For readers of Michael Lewis comes an engrossing tale of a country’s spectacular rise and fall, intertwined with the story of Brazil’s wealthiest citizen, Eike Batista—a universal story of hubris and tragedy that uncovers the deeper meaning of this era of billionaires. NAMED ONE OF THE BEST BOOKS OF THE YEAR BY THE FINANCIAL TIMES When Bloomberg News invited the young American journalist Alex Cuadros to report on Brazil’s emerging class of billionaires at the height of the historic Brazilian boom, he was poised to cover two of the biggest business stories of our time: how the giants of the developing world were triumphantly taking their place at the center of global capitalism, and how wealth inequality was changing societies everywhere. The billionaires of Brazil and their massive fortunes resided at the very top of their country’s economic pyramid, and whether they quietly accumulated exceptional power or extravagantly displayed their decadence, they formed a potent microcosm of the world’s richest .001 percent. Eike Batista, a flamboyant and charismatic evangelist for the country’s new gospel of wealth, epitomized much of this rarefied sphere: In 2012, Batista ranked as the eighth-richest person in the world, was famous for his marriage to a beauty queen, and was a fixture in the Brazilian press. His constantly repeated ambition was to become the world’s richest man and to bring Brazil along with him to the top. But by 2015, Batista was bankrupt, his son Thor had been indicted for manslaughter, and Brazil—its president facing impeachment, its provinces combating an epidemic, and its business and political class torn apart by scandal—had become a cautionary tale of a country run aground by its elites. Over the four years Cuadros was on the billionaire beat, he reported on media moguls and televangelists, energy barons and shadowy figures from the years of military dictatorship, soy barons who lived on the outskirts of the Amazon, and new-economy billionaires spinning money from speculation. He learned just how deeply they all reached into Brazilian life. They held sway over the economy, government, media, and stewardship of the environment; they determined the spiritual fates and populated the imaginations of their countrymen. Cuadros’s zealous reporting takes us from penthouses to courtrooms, from favelas to extravagant art fairs, from scenes of unimaginable wealth to desperate, massive street protests. Within a business narrative that deftly explains and dramatizes the volatility of the global economy, Cuadros offers us literary journalism with a grand sweep. Praise for Brazillionaires “A wild, richly reported tale about Brazil’s recent economic rise and fall, and some of the biggest, most colorful characters in business in Brazil who now have a global reach. . . . Cuadros’s story really takes off when he focuses on Eike Batista, an over-the-top one-time billionaire who became the country’s corporate mascot, only to go bankrupt in a dramatic unraveling.”—Andrew Ross Sorkin, the New York Times “In this excellent book [Cuadros] has managed to use billionaires to illuminate the lives of both rich and poor Brazilians, and all those in between.”—The Economist “Brazillionaires [is] journalist Alex Cuadros’s compelling tale of Brazil’s superrich, which deftly weaves lurid soap opera with high finance and outrageous political skullduggery. . . . If Brazil sometimes comes across as a circus in this compelling, thoroughly researched account, it is because it can be just that.”—The Wall Street Journal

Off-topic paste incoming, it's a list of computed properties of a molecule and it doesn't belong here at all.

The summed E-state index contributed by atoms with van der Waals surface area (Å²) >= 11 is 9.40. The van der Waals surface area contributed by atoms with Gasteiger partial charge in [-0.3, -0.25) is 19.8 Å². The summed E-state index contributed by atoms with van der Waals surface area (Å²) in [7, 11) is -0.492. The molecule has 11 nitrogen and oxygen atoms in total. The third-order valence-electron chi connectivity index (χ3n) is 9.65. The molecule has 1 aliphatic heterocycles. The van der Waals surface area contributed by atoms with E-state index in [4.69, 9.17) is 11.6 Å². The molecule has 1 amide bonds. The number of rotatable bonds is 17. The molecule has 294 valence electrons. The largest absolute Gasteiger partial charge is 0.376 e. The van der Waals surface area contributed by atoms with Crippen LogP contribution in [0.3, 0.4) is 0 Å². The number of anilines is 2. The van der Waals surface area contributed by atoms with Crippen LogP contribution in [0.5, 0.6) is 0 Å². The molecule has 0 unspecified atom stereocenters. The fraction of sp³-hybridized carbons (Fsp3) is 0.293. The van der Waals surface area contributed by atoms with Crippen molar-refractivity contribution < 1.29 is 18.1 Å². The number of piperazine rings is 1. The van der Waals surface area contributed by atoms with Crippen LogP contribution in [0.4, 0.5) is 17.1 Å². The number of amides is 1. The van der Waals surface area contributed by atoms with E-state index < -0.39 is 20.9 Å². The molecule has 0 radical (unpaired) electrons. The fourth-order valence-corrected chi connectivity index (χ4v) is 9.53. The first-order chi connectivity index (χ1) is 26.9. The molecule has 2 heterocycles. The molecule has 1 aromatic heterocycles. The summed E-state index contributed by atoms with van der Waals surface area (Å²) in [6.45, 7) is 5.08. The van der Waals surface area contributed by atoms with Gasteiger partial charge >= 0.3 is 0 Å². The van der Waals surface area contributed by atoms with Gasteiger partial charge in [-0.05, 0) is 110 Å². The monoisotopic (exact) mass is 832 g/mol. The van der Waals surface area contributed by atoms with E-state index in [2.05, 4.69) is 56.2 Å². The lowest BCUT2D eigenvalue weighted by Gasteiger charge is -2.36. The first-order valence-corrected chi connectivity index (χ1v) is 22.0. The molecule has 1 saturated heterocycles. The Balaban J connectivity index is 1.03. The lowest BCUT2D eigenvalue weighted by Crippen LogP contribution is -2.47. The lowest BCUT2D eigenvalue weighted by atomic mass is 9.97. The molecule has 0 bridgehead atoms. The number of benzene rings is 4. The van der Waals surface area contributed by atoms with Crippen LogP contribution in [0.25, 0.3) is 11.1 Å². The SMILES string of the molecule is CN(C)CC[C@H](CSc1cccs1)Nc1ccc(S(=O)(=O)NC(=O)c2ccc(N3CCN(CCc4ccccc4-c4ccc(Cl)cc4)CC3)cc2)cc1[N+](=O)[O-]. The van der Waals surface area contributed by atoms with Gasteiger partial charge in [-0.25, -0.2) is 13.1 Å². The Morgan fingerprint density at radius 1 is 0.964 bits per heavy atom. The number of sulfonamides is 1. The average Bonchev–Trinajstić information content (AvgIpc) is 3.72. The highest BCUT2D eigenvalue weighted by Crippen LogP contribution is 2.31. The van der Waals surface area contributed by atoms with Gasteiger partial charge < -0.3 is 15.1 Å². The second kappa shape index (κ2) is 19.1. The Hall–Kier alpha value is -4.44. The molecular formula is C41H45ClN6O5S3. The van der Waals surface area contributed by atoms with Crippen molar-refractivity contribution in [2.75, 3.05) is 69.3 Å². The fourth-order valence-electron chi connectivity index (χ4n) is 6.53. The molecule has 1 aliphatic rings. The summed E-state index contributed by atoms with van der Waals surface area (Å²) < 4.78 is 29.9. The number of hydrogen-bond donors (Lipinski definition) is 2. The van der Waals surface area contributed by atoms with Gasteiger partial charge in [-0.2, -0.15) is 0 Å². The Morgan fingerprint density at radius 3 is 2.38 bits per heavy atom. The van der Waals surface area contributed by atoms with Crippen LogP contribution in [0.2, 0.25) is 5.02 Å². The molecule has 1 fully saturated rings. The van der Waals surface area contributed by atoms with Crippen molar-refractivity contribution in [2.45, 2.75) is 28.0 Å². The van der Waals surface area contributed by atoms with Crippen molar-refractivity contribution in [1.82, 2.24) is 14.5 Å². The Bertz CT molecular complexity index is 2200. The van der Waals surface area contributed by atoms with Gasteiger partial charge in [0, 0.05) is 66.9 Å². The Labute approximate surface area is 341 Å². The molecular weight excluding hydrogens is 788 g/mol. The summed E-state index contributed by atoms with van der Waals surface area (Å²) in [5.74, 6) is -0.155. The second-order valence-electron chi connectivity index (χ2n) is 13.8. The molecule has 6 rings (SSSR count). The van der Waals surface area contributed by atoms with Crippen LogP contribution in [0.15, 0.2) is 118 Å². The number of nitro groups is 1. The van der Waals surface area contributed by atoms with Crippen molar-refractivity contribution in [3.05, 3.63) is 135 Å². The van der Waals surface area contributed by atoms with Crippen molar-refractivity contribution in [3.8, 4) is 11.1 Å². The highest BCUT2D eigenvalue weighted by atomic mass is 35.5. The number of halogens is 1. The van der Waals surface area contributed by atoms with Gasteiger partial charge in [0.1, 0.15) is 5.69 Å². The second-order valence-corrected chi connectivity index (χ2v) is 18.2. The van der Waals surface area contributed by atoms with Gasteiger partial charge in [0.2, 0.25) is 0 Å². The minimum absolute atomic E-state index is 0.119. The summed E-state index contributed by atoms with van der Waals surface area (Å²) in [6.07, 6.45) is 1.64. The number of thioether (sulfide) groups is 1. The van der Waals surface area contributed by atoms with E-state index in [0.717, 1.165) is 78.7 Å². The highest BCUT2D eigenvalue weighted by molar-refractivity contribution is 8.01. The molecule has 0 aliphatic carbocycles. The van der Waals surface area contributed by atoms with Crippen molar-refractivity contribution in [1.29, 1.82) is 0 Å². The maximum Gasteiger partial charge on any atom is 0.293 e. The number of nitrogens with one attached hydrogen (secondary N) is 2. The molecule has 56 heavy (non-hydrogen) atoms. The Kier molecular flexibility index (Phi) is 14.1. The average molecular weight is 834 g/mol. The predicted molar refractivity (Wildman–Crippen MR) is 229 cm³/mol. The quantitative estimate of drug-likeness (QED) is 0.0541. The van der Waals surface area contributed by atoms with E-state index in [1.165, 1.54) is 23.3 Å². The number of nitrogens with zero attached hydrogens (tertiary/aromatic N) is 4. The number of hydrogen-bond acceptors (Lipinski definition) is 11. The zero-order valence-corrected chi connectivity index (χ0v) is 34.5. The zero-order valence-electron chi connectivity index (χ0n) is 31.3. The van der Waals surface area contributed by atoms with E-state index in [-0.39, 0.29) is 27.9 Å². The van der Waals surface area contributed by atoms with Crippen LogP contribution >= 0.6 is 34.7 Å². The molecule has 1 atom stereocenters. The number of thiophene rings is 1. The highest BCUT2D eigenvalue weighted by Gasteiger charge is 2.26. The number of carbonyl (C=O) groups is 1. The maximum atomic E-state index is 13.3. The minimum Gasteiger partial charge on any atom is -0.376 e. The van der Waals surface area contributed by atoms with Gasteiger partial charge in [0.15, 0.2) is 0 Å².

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When you’re this smokin’, winning is a shore thing. . . . Jersey’s sexiest guidettes are back for another scandalous summer at the Shore, and this time, Giovanna “Gia” Spumanti and Isabella “Bella” Rizzoli are raising the stakes to find thrills and hot gorillas—unemployment, douchebag exes, family drama, and dingy apartment be damned! But when the girls unknowingly cross an overprotective mafiosa mama, all bets are off. Booted from Seaside Heights for good, the spunky, sequined meatball and her sensitive, quiet cousin are forced to flee to Atlantic City. Their escort out of hell is Fredo, a weird and scrawny but hooked-up club manager from a prominent family, whose master plan is to pimp out Gia’s psychic gifts at the roulette tables. Suddenly, it’s raining benjamins for the coiffed and tanned threesome. Top-shelf tequila and seafood dinners are not all they’re scoring. Bella snags a pale but talented boardwalk artist, Gia hooks up with a high-stakes poker hottie, and with Gia’s coaching, Fredo just might have a chance at becoming a certified juicehead. Or, at least, a gorilla-in-training. But when the casino suspects cheating, the trio is hounded by haters and tricksters determined to sabotage their endless summer. With hearts and loot on the line, losing is not a chance the crew can take. This time, the house isn’t going to win. . . .